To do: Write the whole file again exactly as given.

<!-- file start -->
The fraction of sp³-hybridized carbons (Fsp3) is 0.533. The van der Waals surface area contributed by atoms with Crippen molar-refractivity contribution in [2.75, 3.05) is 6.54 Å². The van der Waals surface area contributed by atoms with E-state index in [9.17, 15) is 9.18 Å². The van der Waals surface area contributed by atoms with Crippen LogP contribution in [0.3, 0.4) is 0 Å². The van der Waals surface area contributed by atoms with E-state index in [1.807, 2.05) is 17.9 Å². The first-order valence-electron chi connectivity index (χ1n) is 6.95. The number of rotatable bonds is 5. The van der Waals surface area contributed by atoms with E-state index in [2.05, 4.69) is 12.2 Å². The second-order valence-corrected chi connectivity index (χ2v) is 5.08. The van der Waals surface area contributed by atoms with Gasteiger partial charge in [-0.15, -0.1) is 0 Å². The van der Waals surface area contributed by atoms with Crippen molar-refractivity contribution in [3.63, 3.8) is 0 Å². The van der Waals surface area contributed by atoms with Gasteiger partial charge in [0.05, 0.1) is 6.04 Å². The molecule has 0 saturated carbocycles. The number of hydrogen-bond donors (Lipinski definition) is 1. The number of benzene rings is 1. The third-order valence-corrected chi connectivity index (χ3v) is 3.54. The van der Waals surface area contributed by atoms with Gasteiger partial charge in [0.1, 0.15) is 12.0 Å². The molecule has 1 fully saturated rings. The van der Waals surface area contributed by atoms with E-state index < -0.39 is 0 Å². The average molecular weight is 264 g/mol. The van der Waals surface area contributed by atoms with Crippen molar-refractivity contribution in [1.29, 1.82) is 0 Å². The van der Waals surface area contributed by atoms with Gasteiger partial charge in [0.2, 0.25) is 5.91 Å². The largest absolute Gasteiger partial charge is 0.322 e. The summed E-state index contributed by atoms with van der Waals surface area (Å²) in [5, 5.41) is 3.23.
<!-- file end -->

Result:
The fraction of sp³-hybridized carbons (Fsp3) is 0.533. The van der Waals surface area contributed by atoms with Crippen molar-refractivity contribution in [2.75, 3.05) is 6.54 Å². The van der Waals surface area contributed by atoms with E-state index in [9.17, 15) is 9.18 Å². The van der Waals surface area contributed by atoms with Crippen LogP contribution in [0.3, 0.4) is 0 Å². The van der Waals surface area contributed by atoms with E-state index in [1.807, 2.05) is 17.9 Å². The first-order valence-electron chi connectivity index (χ1n) is 6.95. The number of rotatable bonds is 5. The van der Waals surface area contributed by atoms with E-state index in [2.05, 4.69) is 12.2 Å². The second-order valence-corrected chi connectivity index (χ2v) is 5.08. The van der Waals surface area contributed by atoms with Gasteiger partial charge in [-0.15, -0.1) is 0 Å². The van der Waals surface area contributed by atoms with Crippen molar-refractivity contribution in [3.63, 3.8) is 0 Å². The van der Waals surface area contributed by atoms with Gasteiger partial charge in [0.05, 0.1) is 6.04 Å². The molecule has 0 saturated carbocycles. The number of hydrogen-bond donors (Lipinski definition) is 1. The number of benzene rings is 1. The third-order valence-corrected chi connectivity index (χ3v) is 3.54. The van der Waals surface area contributed by atoms with Gasteiger partial charge in [0.1, 0.15) is 12.0 Å². The molecule has 1 fully saturated rings. The van der Waals surface area contributed by atoms with E-state index < -0.39 is 0 Å². The average molecular weight is 264 g/mol. The van der Waals surface area contributed by atoms with Crippen molar-refractivity contribution in [1.29, 1.82) is 0 Å². The van der Waals surface area contributed by atoms with Gasteiger partial charge in [0.2, 0.25) is 5.91 Å². The largest absolute Gasteiger partial charge is 0.322 e. The summed E-state index contributed by atoms with van der Waals surface area (Å²) in [5, 5.41) is 3.23.